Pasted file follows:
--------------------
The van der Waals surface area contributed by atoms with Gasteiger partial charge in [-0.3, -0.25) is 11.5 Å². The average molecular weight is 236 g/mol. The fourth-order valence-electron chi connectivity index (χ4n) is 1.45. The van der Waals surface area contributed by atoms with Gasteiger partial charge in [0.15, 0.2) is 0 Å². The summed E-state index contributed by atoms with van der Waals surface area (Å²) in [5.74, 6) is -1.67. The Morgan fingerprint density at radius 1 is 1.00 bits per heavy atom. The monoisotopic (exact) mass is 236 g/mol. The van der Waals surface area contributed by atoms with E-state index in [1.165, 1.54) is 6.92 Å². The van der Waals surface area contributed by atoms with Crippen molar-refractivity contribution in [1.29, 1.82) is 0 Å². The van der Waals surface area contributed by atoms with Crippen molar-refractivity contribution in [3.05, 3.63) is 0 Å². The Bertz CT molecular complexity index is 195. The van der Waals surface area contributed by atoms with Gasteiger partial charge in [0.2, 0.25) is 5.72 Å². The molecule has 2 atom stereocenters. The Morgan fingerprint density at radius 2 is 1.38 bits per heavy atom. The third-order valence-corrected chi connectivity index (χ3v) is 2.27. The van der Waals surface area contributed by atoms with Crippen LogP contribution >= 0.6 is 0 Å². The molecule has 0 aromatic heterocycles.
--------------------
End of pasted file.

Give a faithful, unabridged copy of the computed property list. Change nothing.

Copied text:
The van der Waals surface area contributed by atoms with Gasteiger partial charge in [-0.3, -0.25) is 11.5 Å². The average molecular weight is 236 g/mol. The fourth-order valence-electron chi connectivity index (χ4n) is 1.45. The van der Waals surface area contributed by atoms with Gasteiger partial charge in [0.15, 0.2) is 0 Å². The summed E-state index contributed by atoms with van der Waals surface area (Å²) in [5.74, 6) is -1.67. The Morgan fingerprint density at radius 1 is 1.00 bits per heavy atom. The monoisotopic (exact) mass is 236 g/mol. The van der Waals surface area contributed by atoms with E-state index in [1.165, 1.54) is 6.92 Å². The van der Waals surface area contributed by atoms with Crippen molar-refractivity contribution in [1.29, 1.82) is 0 Å². The van der Waals surface area contributed by atoms with Crippen molar-refractivity contribution in [3.05, 3.63) is 0 Å². The Bertz CT molecular complexity index is 195. The van der Waals surface area contributed by atoms with Gasteiger partial charge in [0.2, 0.25) is 5.72 Å². The molecule has 2 atom stereocenters. The Morgan fingerprint density at radius 2 is 1.38 bits per heavy atom. The third-order valence-corrected chi connectivity index (χ3v) is 2.27. The van der Waals surface area contributed by atoms with Crippen LogP contribution >= 0.6 is 0 Å². The molecule has 0 aromatic heterocycles.